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Up Front, The D-Line Is Just Getting Started

Posted Feb 4, 2015

Veteran linebacker DeMeco Ryans has been a big help to defensive end Fletcher Cox as the young lineman has seen his three-year career fill with success and laudation.

After Cox's first year in the league, he moved from defensive tackle in a 4-3 alignment to 3-4 defensive end. Ryans told Cox to embrace the change in position; Cox did, and he said it helped him immensely. He started all 16 games in his second year.

In the offseason leading up to this past campaign, Ryans imparted more advice on the promising young defensive end. He told Cox to tell himself, and make it clear to opponents, than nobody could block him. That mindset would allow him to become an unblockable force on the line.

This year Cox had a career year, dominating opposing offensive lines with seeming ease. He finished the season as Pro Football Focus's sixth-highest-graded defensive end, piling up four sacks and three fumble recoveries.

In fact, the Eagles' entire starting defensive line - Cox, nose tackle Bennie Logan and defensive end Cedric Thornton - had a collective breakout year in 2014.

Entering the offseason, while they would've rather continued playing into the postseason, the defensive line is feeling pretty good about the year it put together as a unit.

"I think we are maybe the youngest group defensive line-wise in the league," Cox said. "It's fun playing with those guys. We all respect each other and we feed off each other.

"Those guys in the defensive line room and the guys behind us, they pushed us a whole lot."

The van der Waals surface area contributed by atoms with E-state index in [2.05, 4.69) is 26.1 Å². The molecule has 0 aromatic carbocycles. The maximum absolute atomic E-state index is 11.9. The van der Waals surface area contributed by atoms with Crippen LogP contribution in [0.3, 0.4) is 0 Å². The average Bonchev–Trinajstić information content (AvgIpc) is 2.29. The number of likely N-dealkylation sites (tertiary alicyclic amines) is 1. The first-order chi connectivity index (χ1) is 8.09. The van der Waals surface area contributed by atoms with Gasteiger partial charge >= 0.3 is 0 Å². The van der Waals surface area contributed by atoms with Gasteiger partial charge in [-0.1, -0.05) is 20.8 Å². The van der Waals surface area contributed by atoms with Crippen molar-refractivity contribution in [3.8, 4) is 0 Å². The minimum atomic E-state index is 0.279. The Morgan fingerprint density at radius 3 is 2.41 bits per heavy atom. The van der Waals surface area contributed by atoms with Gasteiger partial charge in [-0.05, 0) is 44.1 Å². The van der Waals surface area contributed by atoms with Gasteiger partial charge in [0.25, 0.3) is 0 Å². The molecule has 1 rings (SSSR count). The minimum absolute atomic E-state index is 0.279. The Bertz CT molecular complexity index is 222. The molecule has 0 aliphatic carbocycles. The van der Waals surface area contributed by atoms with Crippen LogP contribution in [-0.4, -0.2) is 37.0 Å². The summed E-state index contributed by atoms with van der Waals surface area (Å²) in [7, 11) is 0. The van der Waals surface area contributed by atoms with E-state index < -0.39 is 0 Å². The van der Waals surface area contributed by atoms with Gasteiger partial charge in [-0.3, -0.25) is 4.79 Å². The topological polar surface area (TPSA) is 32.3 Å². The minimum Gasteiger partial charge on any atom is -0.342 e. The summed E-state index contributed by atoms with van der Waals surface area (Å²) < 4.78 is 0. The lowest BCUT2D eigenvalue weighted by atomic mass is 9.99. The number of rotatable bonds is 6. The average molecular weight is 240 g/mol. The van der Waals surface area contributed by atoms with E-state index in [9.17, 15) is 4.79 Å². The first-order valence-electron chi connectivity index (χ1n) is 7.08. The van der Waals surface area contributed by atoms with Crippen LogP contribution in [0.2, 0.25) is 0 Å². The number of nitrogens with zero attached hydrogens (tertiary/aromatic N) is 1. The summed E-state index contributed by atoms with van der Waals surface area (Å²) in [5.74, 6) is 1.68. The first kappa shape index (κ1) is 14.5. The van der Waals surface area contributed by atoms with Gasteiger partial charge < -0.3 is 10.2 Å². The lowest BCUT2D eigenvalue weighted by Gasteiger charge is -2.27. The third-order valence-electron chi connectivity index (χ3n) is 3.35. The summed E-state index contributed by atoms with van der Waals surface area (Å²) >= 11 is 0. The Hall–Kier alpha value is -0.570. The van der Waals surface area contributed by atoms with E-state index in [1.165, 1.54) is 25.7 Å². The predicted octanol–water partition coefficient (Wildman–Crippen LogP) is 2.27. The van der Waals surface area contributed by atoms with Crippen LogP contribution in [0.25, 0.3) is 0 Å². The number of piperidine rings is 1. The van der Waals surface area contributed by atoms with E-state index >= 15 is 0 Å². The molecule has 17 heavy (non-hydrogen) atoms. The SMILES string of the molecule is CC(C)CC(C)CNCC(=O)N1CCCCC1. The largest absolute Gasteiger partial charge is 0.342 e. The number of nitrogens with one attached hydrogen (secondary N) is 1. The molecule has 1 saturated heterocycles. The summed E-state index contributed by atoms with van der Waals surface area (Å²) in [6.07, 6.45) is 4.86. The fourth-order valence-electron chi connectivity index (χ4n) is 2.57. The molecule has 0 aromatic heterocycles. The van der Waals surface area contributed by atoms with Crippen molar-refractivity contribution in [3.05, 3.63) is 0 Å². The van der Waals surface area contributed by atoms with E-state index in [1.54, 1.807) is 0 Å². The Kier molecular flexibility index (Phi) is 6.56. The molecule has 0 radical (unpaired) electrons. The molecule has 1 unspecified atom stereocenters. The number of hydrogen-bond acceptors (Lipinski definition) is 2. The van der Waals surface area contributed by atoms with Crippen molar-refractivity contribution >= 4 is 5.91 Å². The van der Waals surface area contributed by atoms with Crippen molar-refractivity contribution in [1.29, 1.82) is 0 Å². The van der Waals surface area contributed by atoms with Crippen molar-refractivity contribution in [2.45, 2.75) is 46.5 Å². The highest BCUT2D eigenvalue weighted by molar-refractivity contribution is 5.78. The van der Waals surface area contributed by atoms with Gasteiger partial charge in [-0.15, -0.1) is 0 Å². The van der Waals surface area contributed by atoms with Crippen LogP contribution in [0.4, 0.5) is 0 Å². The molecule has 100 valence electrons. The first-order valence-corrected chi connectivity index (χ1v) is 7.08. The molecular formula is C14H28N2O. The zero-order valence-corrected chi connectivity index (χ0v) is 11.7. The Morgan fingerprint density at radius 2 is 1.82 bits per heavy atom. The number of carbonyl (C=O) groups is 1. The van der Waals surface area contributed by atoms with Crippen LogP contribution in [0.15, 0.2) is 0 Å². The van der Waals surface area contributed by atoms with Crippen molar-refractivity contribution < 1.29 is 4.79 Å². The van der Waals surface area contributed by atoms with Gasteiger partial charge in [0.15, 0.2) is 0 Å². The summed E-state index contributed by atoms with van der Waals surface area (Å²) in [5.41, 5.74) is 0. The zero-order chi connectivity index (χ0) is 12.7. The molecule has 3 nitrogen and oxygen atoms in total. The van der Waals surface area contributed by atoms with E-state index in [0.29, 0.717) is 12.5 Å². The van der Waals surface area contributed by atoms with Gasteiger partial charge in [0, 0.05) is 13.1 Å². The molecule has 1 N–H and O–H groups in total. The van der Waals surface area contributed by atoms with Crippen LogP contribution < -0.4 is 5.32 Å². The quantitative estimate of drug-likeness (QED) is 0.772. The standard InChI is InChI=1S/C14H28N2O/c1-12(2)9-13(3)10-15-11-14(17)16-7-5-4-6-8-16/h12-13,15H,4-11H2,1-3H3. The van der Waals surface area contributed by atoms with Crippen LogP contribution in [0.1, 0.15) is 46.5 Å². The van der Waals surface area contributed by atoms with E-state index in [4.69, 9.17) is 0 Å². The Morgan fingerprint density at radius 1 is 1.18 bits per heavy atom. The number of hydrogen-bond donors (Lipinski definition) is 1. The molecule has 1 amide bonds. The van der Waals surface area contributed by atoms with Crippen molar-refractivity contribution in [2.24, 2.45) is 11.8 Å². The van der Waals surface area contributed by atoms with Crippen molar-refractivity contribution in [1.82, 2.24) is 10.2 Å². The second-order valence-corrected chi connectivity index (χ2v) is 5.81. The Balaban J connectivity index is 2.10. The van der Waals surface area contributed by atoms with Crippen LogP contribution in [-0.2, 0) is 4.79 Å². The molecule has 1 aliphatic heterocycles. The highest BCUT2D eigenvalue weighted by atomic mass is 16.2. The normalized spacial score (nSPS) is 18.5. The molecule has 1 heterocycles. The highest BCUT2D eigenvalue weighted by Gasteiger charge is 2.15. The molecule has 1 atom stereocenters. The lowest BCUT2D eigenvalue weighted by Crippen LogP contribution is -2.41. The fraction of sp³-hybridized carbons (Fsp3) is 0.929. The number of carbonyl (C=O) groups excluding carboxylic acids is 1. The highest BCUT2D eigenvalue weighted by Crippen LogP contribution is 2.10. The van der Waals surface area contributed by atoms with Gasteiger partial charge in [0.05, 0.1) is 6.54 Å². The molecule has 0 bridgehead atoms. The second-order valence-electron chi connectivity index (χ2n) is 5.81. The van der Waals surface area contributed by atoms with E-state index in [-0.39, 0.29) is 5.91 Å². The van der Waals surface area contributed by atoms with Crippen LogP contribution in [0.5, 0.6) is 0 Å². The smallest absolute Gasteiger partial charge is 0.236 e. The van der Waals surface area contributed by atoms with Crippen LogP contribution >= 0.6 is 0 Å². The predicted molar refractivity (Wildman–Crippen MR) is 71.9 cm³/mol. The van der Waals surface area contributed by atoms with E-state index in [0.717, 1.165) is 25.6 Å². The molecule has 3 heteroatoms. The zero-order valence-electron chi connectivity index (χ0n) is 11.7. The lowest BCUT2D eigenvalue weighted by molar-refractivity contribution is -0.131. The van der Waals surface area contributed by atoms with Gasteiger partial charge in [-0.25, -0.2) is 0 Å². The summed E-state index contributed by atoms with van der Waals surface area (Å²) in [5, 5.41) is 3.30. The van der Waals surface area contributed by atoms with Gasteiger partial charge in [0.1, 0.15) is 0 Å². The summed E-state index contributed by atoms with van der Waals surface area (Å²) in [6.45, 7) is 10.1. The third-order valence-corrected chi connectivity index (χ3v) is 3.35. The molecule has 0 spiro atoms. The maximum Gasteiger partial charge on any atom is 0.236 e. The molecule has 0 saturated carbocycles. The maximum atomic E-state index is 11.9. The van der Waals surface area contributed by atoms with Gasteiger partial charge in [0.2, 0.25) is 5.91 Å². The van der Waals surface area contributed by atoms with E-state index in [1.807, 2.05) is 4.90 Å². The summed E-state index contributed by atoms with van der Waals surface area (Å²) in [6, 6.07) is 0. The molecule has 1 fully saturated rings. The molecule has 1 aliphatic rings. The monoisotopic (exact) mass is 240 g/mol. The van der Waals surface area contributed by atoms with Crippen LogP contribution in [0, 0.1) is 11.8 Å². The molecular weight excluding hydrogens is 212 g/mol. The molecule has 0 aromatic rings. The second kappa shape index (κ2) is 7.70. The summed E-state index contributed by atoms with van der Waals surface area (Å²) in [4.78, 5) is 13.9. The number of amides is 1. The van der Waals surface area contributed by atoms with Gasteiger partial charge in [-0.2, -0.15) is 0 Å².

The team's defensive statistics are slightly misleading in reflecting just how valuable the defensive line was. The job of the defensive line in a 3-4 defense is plugging up the opposing offensive line and opening lanes for linebackers to rack up sacks.

So while the starting defensive linemen themselves weren't prolific in the sack department, finishing with a combined five sacks, four of which belonged to Cox, they opened lanes for the Eagles' other 44.5 sacks. The Eagles finished tied for second in the league with 49 sacks, thanks in large part to the defensive line's dominance.

Of course, you won't hear the linemen trumpeting their own performances this year. They know 2014 was a huge building block for the future of the team's defense, but there's a lot of growth left to be done.

"We're never satisfied with our progress or the things we've made," Logan explained. "We always look for room to improve. That's one of the things that has established us as a team."

Logan overcame a nagging hamstring injury he had to battle with during Training Camp. The bearded defensive tackle said watching the rest of his teammates practice made him want to get back on the field and get healthy so he could "make a statement" this season, which he and the Eagles' front three certainly did.

Yet, for all of this progress and all of this dominance, the Eagles didn't make the playoffs this season. Not one of the three made the Pro Bowl, although Cox was named second-team All-Pro.

So Logan's assertion that this unit is still looking to improve, never content to rest on its laurels, rings extremely true as the team looks for places to improve as it moves forward this offseason.

"Each year, we've got to continue to work and push each other, just go further than where we are," Logan reiterated. "We can't be satisfied with the progress we made last season."

Because last season, while there were a ton of positives for the line to build on, there were also losses, as a team, that can be improved upon.

"I learned that things can go good and things can go bad," Cox said. "Losing three in a row was a real bad feeling for me and this team. But we won 10 games this season, finished on a good note."

Things can go good, and things can go bad. The most important part, in either case, is learning what you want to replicate and what you need to do better.

It sounds like Cox and the defensive line understand just that.

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